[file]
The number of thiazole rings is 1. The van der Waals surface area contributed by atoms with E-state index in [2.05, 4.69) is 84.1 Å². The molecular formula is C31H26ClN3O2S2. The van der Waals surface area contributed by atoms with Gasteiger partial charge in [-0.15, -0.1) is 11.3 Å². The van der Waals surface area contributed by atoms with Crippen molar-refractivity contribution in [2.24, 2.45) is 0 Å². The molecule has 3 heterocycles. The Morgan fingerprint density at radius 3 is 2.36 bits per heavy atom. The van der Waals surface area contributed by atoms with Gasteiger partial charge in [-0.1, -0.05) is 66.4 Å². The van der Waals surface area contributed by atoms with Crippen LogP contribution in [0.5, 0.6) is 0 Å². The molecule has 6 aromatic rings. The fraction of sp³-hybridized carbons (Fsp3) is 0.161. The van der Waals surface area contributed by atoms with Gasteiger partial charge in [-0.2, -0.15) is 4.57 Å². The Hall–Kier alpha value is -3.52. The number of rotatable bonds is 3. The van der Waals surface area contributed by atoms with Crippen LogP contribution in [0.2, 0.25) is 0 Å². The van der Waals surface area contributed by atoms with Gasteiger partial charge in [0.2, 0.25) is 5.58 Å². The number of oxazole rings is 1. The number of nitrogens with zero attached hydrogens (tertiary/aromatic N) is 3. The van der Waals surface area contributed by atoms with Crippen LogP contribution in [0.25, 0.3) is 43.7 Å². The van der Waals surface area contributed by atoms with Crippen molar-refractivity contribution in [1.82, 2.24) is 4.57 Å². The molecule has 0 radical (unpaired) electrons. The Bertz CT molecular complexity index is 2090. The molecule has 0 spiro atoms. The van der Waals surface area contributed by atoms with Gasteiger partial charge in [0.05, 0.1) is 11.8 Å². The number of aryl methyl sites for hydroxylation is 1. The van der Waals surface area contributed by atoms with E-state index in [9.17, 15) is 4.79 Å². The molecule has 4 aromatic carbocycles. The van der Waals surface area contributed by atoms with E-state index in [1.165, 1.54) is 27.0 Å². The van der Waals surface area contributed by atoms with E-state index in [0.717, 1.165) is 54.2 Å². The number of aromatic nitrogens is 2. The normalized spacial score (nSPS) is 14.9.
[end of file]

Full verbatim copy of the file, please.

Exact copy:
The number of thiazole rings is 1. The van der Waals surface area contributed by atoms with E-state index in [2.05, 4.69) is 84.1 Å². The molecular formula is C31H26ClN3O2S2. The van der Waals surface area contributed by atoms with Gasteiger partial charge in [-0.15, -0.1) is 11.3 Å². The van der Waals surface area contributed by atoms with Crippen molar-refractivity contribution in [2.24, 2.45) is 0 Å². The molecule has 3 heterocycles. The Morgan fingerprint density at radius 3 is 2.36 bits per heavy atom. The van der Waals surface area contributed by atoms with Gasteiger partial charge in [-0.1, -0.05) is 66.4 Å². The van der Waals surface area contributed by atoms with Crippen LogP contribution in [0.5, 0.6) is 0 Å². The molecule has 6 aromatic rings. The fraction of sp³-hybridized carbons (Fsp3) is 0.161. The van der Waals surface area contributed by atoms with Gasteiger partial charge in [-0.2, -0.15) is 4.57 Å². The Hall–Kier alpha value is -3.52. The number of rotatable bonds is 3. The van der Waals surface area contributed by atoms with Crippen LogP contribution in [0.2, 0.25) is 0 Å². The van der Waals surface area contributed by atoms with Gasteiger partial charge in [0.2, 0.25) is 5.58 Å². The number of oxazole rings is 1. The number of nitrogens with zero attached hydrogens (tertiary/aromatic N) is 3. The van der Waals surface area contributed by atoms with Crippen LogP contribution in [0.25, 0.3) is 43.7 Å². The van der Waals surface area contributed by atoms with Crippen molar-refractivity contribution in [1.82, 2.24) is 4.57 Å². The molecule has 0 radical (unpaired) electrons. The Bertz CT molecular complexity index is 2090. The molecule has 0 spiro atoms. The van der Waals surface area contributed by atoms with Gasteiger partial charge in [0.05, 0.1) is 11.8 Å². The number of aryl methyl sites for hydroxylation is 1. The van der Waals surface area contributed by atoms with E-state index in [9.17, 15) is 4.79 Å². The molecule has 4 aromatic carbocycles. The van der Waals surface area contributed by atoms with E-state index in [1.165, 1.54) is 27.0 Å². The van der Waals surface area contributed by atoms with E-state index in [0.717, 1.165) is 54.2 Å². The number of aromatic nitrogens is 2. The normalized spacial score (nSPS) is 14.9.